This is a personal story of a multinational research programme that, instead of explaining conflict, has sought to explain peace, and to gauge its quality and sustainability.
The Uppsala Conflict Data Programme has shown a dramatic drop in East Asian battle deaths between the 1970s and ’80s, just as wars got worse in the rest of the world. Since 1989, East Asia has been exceptionally peaceful. The book recounts heated discussions over how to explain a regional transition to peace. Was it due to a changing power balance? The ASEAN Way? China’s ‘peaceful development’ doctrine? Growing economic interdependence? Or, as the author contends, a series of national priority shifts by powerful Asian leaders who prioritized economic growth and thus needed external and internal stability?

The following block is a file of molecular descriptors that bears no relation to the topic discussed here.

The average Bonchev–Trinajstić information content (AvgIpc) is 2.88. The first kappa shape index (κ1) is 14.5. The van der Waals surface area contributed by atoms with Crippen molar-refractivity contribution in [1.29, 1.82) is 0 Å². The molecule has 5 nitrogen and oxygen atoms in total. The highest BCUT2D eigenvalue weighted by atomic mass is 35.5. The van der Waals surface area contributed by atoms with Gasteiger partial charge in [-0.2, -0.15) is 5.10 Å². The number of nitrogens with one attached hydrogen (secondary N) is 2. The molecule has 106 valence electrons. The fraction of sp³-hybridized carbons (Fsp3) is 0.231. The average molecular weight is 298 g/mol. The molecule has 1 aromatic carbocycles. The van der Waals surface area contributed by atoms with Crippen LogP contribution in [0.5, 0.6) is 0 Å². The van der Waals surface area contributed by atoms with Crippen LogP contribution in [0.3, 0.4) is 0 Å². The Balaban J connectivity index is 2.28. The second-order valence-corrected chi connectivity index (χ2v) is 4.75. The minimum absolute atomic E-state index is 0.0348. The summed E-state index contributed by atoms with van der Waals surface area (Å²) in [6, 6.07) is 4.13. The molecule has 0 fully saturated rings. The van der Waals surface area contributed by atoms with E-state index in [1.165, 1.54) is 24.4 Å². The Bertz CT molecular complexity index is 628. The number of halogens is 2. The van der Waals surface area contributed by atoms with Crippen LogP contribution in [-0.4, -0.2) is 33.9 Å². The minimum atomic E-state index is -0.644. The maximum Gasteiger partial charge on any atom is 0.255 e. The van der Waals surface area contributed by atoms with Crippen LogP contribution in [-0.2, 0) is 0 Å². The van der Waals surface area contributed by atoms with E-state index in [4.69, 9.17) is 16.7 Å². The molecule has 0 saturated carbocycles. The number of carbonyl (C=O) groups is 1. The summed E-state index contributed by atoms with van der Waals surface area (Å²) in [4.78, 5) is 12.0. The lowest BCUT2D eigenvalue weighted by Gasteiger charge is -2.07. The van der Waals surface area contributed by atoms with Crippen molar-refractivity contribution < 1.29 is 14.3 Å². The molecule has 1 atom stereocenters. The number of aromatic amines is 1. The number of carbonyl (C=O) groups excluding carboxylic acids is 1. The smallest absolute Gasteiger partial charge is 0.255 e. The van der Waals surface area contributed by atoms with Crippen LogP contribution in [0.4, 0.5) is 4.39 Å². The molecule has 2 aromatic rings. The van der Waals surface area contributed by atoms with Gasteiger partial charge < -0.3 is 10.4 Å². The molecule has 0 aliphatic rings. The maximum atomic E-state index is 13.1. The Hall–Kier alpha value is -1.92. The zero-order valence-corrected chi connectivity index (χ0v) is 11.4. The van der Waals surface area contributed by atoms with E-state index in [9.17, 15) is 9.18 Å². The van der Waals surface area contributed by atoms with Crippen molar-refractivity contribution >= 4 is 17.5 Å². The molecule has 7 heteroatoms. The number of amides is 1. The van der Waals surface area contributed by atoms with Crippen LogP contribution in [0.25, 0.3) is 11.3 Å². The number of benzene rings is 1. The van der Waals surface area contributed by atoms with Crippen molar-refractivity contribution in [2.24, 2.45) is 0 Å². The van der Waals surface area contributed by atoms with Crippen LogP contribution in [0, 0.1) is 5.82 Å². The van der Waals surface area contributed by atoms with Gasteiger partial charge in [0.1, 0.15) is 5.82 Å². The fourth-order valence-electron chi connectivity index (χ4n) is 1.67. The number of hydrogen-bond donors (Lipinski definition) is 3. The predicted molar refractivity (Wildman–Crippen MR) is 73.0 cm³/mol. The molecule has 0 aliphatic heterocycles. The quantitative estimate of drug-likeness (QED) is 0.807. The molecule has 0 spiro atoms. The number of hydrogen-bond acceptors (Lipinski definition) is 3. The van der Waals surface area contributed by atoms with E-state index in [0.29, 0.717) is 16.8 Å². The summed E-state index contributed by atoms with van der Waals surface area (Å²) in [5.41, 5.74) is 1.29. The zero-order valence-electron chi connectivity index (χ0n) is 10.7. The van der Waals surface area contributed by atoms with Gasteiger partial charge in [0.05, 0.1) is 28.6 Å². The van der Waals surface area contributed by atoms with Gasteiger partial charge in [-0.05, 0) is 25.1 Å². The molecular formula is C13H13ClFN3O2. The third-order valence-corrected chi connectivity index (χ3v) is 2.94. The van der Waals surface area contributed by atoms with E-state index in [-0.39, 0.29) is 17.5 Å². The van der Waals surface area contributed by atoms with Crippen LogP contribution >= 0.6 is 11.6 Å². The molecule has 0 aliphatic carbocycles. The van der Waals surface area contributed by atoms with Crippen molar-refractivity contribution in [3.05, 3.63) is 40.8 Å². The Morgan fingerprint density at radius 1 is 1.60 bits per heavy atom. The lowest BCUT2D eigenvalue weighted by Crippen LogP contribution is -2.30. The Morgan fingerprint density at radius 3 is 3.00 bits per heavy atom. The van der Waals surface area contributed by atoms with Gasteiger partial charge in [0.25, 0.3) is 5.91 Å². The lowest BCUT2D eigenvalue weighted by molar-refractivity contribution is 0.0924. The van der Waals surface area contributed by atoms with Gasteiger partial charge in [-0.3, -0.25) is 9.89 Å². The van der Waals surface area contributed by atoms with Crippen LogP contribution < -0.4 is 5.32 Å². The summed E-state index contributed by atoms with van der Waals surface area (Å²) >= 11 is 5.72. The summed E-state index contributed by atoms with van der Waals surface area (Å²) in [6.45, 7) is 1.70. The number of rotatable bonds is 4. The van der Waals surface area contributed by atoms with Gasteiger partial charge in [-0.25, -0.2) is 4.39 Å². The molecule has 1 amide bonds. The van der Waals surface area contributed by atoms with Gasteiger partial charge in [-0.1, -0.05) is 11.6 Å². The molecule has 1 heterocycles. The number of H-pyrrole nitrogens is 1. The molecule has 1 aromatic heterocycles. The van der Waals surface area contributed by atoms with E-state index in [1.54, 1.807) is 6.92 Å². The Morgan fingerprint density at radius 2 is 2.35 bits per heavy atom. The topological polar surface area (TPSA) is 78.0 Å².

The book deals with civil as well as international conflict, and discusses why Thailand, Myanmar and the Philippines have not yet achieved internal peace. The author recounts his debates with colleagues who find it difficult to accept that a region with several unresolved militarized disputes, still ongoing civil wars, rising arms expenditures, massive human rights violations, and high levels of domestic violence can be called ‘peaceful’. East Asia, they say, has just a ‘negative peace’ or relative absence of war. Tønnesson, who holds that a ‘negative peace’ has tremendous positive value, includes a discussion of how to predict its future – can China keep peace with its neighbours? A rare combination of detached analysis and personal narrative, the book examines developments in the world’s most important region while also telling the story of how researchers with different assumptions develop rival theories and predictions.
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